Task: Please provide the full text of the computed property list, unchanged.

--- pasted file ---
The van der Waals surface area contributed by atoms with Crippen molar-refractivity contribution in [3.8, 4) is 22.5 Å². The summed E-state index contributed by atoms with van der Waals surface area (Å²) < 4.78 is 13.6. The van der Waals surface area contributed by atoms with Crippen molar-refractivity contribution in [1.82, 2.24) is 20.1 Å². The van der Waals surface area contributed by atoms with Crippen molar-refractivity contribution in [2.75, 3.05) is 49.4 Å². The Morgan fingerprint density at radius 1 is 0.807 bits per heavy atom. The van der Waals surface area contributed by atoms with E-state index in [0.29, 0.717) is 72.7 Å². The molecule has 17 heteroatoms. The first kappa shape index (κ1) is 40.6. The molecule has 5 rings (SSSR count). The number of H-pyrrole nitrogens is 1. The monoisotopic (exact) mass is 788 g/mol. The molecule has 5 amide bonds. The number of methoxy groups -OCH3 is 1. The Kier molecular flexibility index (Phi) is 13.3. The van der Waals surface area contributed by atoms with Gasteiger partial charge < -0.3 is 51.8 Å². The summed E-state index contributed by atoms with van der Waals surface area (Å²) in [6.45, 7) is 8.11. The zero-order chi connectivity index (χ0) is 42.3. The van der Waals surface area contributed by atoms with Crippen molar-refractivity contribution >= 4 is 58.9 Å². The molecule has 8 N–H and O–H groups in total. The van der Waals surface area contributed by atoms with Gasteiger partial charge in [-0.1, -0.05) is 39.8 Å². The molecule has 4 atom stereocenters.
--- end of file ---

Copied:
The van der Waals surface area contributed by atoms with Crippen molar-refractivity contribution in [3.8, 4) is 22.5 Å². The summed E-state index contributed by atoms with van der Waals surface area (Å²) < 4.78 is 13.6. The van der Waals surface area contributed by atoms with Crippen molar-refractivity contribution in [1.82, 2.24) is 20.1 Å². The van der Waals surface area contributed by atoms with Crippen molar-refractivity contribution in [2.75, 3.05) is 49.4 Å². The Morgan fingerprint density at radius 1 is 0.807 bits per heavy atom. The van der Waals surface area contributed by atoms with E-state index in [0.29, 0.717) is 72.7 Å². The molecule has 17 heteroatoms. The first kappa shape index (κ1) is 40.6. The molecule has 5 rings (SSSR count). The number of H-pyrrole nitrogens is 1. The monoisotopic (exact) mass is 788 g/mol. The molecule has 5 amide bonds. The number of methoxy groups -OCH3 is 1. The Kier molecular flexibility index (Phi) is 13.3. The van der Waals surface area contributed by atoms with Gasteiger partial charge < -0.3 is 51.8 Å². The summed E-state index contributed by atoms with van der Waals surface area (Å²) in [6.45, 7) is 8.11. The zero-order chi connectivity index (χ0) is 42.3. The van der Waals surface area contributed by atoms with Crippen molar-refractivity contribution >= 4 is 58.9 Å². The molecule has 8 N–H and O–H groups in total. The van der Waals surface area contributed by atoms with Gasteiger partial charge in [-0.1, -0.05) is 39.8 Å². The molecule has 4 atom stereocenters.